Predicting the Future

William Gibson, the sci-fi author who invented the word “cyberspace,” recently came out with a new novel, his second set in the present day rather than the future.

When asked about this in an interview with Amazon.com, Gibson replied that it’s getting harder and harder to write about the future, because life as we know it is changing too rapidly to make any kind of credible guesses as to what the future might be like.

You’d think that astrology, given its power to predict the future, would be the perfect answer to Gibson’s dilemma. Not so. The reason is that we, as humans, can’t predict what we can’t imagine. And the world is changing so fast that many events are simply unimaginable and, therefore, unpredictable.

“In the ’80s and ’90s – as strange as it may seem to say this – we had such luxury of stability,” Gibson said in the Amazon interview. “Things weren’t changing quite so quickly in the ’80s and ’90s. And when things are changing too quickly … you don’t have any place to stand from which to imagine a very elaborate future.”

In Gibson’s previous novel, Pattern Recognition, one of the characters, during a dinner party, makes the following remark:

“…[W]e have no future. Not in the sense that our grandparents had a future, or thought they did. Fully imagined cultural futures were the luxury of another day, one in which ‘now’ was of some greater duration. For us, of course, things can change so abruptly, so violently, so profoundly, that futures like our grandparents’ have insufficient ‘now’ to stand on. We have no future because our present is too volatile. We have only risk management. The spinning of the given moment’s scenario. Pattern recognition.”

For astrologers, forecasting is a combination of pattern recognition and human experience. And, incidentally, what we really do is forecasting, not predicting (think of weather reports). The charts show us trends in planetary energies, and we use our experience and awareness of what’s happening in the world to forecast how those energies could manifest in the 3-D material world. In ancient times, right up to our parents’ day, there was a finite set of outcomes. Kings were crowned, wars were fought, crops failed. Noblemen had bastard sons who made claims on their inheritance. Merchant ships either returned or were lost at sea. The future was, to some extent, predictable. The astrologer’s job was to refine the details.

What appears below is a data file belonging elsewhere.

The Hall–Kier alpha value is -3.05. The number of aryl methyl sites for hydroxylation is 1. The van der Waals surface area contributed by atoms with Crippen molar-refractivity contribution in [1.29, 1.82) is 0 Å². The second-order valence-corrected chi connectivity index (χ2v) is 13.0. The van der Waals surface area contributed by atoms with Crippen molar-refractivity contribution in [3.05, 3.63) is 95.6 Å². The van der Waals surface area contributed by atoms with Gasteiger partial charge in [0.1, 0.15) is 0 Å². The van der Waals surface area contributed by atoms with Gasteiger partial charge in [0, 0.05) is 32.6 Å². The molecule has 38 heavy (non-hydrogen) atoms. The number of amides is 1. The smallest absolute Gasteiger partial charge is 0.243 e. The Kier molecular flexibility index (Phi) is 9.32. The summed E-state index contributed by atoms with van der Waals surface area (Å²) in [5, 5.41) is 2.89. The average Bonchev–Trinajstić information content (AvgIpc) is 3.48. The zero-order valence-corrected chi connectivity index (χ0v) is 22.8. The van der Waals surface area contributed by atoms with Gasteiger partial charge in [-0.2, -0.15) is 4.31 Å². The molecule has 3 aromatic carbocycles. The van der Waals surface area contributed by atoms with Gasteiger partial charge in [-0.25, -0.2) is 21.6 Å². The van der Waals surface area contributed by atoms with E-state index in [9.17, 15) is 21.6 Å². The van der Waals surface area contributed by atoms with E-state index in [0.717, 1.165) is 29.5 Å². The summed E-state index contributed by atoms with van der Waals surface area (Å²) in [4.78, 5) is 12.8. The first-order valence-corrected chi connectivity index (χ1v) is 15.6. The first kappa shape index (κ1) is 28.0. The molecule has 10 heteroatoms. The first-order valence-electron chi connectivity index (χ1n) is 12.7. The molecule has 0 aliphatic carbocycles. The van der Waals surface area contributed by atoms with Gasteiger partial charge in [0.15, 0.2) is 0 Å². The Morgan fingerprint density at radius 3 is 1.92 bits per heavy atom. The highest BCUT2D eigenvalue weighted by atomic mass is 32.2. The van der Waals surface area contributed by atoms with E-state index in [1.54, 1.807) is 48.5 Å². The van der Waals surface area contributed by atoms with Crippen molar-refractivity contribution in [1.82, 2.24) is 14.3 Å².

A common criticism of astrology is that it failed to predict the events of September 11. Rob Hand, one of the most respected astrologers on the planet, came close to predicting the September 11 terrorist attack, but he couldn’t foresee the disaster itself. “I could have and did find the approximate date of this entire matter,” he wrote. “But I did not see anything like the severity of what happened because I could not have conceived of it.”

In both of Gibson’s recent novels, September 11 plays an important role in the storyline. Is it any coincidence that one of the greatest sci-fi writers of our time couldn’t imagine the future after those events? Could that date, early in the new millennium, have been an important time marker in a greater sense? In his interview with Amazon, Gibson hints at this:

“[O]ver the last five to six years it’s started to seem to me that there’s something else going on as well, that maybe we’re in what the characters in my novel Idoru call a ‘nodal point,’ or a series of them. We’re in a place where things could just go anywhere.”

Astrologers such as Barbara Hand Clow and others who study the Mayan calendar no doubt would attribute this phenomenon to time acceleration. If their theory is true – and it does feel that way – astrologers have no way of seeing this in the charts, no matter how many we study.

An astrologer friend of mine (on whose recommendation I read Pattern Recognition) told me recently that astrology is a “crutch.” I thought perhaps he unintentionally had used the wrong word. But, as he explained, he meant that our ancestors probably could see and feel the energies of the cosmos, whereas we’ve lost that ability, so we need the crutch of astrology to fill in our blind spot. You could think of it as needing infrared sensing devices because we can’t actually see that part of the spectrum.

I’ve believed for some time that we’re on the verge of being able to see and feel those energies again. At least, some of us are. When that happens, astrology may become as obsolete as the floppy disk.

Gibson, by the way, is a Pisces, born March 17, 1948, in Conway, SC.

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